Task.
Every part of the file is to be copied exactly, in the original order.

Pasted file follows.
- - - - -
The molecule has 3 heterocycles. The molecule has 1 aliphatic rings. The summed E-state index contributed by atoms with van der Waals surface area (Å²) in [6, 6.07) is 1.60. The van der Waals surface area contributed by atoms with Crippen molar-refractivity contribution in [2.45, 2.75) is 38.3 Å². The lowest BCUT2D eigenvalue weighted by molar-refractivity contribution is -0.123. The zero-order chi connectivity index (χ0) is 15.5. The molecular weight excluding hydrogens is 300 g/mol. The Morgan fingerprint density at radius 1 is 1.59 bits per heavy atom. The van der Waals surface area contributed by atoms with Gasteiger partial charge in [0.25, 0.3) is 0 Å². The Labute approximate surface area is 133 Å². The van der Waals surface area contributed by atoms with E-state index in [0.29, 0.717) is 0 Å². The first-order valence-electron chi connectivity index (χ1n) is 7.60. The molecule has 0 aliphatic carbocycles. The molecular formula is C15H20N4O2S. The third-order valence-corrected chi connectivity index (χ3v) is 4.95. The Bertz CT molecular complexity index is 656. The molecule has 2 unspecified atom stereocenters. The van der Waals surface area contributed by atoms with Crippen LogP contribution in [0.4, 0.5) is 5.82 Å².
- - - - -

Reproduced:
The molecule has 3 heterocycles. The molecule has 1 aliphatic rings. The summed E-state index contributed by atoms with van der Waals surface area (Å²) in [6, 6.07) is 1.60. The van der Waals surface area contributed by atoms with Crippen molar-refractivity contribution in [2.45, 2.75) is 38.3 Å². The lowest BCUT2D eigenvalue weighted by molar-refractivity contribution is -0.123. The zero-order chi connectivity index (χ0) is 15.5. The molecular weight excluding hydrogens is 300 g/mol. The Morgan fingerprint density at radius 1 is 1.59 bits per heavy atom. The van der Waals surface area contributed by atoms with Gasteiger partial charge in [0.25, 0.3) is 0 Å². The Labute approximate surface area is 133 Å². The van der Waals surface area contributed by atoms with E-state index in [0.29, 0.717) is 0 Å². The first-order valence-electron chi connectivity index (χ1n) is 7.60. The molecule has 0 aliphatic carbocycles. The molecular formula is C15H20N4O2S. The third-order valence-corrected chi connectivity index (χ3v) is 4.95. The Bertz CT molecular complexity index is 656. The molecule has 2 unspecified atom stereocenters. The van der Waals surface area contributed by atoms with Crippen LogP contribution in [0.4, 0.5) is 5.82 Å².